Having witnessed the emergence and evolution of large-format color graphics printing technology, I wrote about some striking similarities between the early days of wide-format and today’s explosion of interest in 3D printing. It wasn’t difficult to find sources who shared my view.
Yet, 3D printing really isn’t about “printing.” It’s really more about how the technologies can be used to revolutionize fields such as manufacturing, healthcare, retailing, and construction.
Perhaps one of the main similarities between “digital graphics printing” and “3D printing” is that 3D printing might soon enable on-demand, on-site printing of highly customized products. For example, you could get a pair of shoes custom printed at your retailer, or download the design from the store’s website and print the shoes on the 3D printer in your home.
A lot of the hype about 3D printing seems geared toward expanding the maker community and encouraging more students and young designers to learn how to design structurally sound three-dimensional products (instead of flat, two-dimensional graphics). Plus, entrepreneurs and researchers want to be the first to discover the ultimate “killer app” for 3D printing.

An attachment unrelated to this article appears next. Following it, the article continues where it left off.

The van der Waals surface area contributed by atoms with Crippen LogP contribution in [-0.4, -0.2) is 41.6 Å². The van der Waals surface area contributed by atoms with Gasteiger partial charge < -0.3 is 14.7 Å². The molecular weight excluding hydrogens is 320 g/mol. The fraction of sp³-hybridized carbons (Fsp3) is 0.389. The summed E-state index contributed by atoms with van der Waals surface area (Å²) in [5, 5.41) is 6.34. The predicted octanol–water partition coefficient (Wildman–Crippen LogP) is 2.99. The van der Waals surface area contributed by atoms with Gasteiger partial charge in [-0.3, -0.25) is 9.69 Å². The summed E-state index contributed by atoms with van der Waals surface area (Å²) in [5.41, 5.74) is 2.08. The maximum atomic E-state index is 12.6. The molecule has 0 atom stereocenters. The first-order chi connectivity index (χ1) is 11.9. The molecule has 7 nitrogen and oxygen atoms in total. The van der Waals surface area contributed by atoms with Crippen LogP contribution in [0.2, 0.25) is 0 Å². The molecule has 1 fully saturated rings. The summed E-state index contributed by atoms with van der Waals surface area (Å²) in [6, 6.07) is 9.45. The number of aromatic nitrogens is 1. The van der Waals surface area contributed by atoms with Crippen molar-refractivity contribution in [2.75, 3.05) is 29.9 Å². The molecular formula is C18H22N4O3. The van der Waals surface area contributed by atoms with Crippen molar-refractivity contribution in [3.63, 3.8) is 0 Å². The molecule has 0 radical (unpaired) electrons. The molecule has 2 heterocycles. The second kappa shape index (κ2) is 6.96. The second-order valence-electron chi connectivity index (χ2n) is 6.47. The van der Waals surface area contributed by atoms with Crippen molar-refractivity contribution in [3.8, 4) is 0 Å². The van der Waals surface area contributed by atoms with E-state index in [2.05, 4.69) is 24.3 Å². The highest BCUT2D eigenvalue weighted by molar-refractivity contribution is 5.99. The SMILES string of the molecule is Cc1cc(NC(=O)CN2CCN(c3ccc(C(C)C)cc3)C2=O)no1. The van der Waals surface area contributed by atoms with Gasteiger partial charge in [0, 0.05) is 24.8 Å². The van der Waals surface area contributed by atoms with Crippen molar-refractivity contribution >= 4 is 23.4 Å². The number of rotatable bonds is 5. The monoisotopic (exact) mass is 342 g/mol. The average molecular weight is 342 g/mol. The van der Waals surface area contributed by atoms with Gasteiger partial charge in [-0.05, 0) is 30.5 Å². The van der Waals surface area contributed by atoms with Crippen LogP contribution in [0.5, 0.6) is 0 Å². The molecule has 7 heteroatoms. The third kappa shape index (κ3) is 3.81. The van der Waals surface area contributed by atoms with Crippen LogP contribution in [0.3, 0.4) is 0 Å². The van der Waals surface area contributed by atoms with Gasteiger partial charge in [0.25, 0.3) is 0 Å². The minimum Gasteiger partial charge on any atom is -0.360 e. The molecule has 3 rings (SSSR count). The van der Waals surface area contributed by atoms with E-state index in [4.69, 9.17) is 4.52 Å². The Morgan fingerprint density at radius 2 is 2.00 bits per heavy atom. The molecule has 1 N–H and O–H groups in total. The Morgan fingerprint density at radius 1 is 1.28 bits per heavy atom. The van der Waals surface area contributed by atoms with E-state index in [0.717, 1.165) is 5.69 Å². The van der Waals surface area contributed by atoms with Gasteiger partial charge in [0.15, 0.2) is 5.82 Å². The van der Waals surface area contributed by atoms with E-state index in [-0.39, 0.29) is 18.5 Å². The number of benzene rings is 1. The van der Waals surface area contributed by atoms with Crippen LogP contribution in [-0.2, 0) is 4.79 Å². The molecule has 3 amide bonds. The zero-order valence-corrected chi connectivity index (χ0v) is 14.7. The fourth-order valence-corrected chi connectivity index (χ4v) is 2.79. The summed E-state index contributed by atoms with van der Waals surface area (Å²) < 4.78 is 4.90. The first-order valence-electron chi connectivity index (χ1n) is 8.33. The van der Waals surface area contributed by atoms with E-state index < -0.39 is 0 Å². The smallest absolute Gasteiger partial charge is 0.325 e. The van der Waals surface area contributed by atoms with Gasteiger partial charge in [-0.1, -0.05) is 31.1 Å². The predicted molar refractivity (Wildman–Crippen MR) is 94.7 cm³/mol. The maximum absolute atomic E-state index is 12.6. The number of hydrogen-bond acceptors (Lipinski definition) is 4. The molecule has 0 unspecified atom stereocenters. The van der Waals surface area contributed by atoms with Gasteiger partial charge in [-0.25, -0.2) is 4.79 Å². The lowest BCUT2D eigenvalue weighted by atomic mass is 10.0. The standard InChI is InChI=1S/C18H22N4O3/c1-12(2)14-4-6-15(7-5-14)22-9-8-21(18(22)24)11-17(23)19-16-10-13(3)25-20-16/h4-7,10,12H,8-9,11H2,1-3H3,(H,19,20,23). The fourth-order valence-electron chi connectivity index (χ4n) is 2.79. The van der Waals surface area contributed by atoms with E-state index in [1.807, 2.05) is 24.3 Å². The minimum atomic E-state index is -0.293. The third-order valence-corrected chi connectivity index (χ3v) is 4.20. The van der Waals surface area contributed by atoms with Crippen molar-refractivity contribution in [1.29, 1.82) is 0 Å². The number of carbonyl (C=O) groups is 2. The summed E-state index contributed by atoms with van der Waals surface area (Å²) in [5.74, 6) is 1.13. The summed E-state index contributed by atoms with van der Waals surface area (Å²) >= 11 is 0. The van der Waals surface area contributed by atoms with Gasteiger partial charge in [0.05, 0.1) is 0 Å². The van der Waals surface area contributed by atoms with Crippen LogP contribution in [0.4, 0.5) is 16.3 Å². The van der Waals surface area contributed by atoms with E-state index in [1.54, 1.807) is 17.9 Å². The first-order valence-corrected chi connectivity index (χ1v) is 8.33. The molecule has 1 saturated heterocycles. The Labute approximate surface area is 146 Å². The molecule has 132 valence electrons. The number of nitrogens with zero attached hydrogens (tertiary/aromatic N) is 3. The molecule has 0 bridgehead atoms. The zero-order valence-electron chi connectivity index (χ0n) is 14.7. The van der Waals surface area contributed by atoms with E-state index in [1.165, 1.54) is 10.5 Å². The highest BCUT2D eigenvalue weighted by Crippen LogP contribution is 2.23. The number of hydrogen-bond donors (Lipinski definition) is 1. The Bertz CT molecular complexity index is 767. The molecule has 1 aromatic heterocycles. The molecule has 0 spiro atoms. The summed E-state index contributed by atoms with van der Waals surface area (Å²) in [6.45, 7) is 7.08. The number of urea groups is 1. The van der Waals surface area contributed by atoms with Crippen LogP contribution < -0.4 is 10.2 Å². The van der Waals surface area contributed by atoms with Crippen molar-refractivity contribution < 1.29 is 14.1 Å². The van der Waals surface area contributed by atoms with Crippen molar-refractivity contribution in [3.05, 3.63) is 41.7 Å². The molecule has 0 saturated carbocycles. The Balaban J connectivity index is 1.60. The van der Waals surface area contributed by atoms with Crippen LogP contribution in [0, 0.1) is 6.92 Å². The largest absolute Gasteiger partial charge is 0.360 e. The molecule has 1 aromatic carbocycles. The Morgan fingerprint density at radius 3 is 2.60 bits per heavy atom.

While 3D printing has long been used in rapid prototyping, efforts are underway to make it more practical to print all sorts of usable products including prosthetics, topographical maps, home accessories, building materials, movie and stage props (and costumes), fashion, and replacement parts. Because many signmakers are experienced in three-dimensional design of custom-made signs, it’s easy to see why 3D printing might appeal to signmakers.
After submitting my article manuscript to The Big Picture in mid August, I have continued to follow developments in the fast-changing field of 3D printing. For example, check out this news release from The UPS Store:
To get a real sense of just how rapidly the field of 3D printing is evolving, subscribe to the newsletter of the 3D Printng Industry News portal. Each day the newsletter delivers news about printers, education programs, and creative applications. Search the 3D Printing Industry News website for news about HP, and you’ll find articles such as this one:
Finally, while researching my article I learned that today’s new breed of digital marketing agencies has begun experimenting with 3D printers, partly because part of their role is to help their clients understand how to benefit from new technologies. One of the funniest videos I’ve seen on the potential applications of 3D printing is entitled: “ReThink: the Agency with the Most Awards in the World.” Enjoy!
One other source I recommend that you follow is the blog published by John Hauer, the CEO of 3DLT.com, a Cincinnati company that that envisions the future of 3D printing as a service.
One of the great things about writing a story such as this one is that every source I interview inevitably suggests other interesting people I should talk to on the subject. If you have suggestions for follow-up coverage on this topic, please let me know!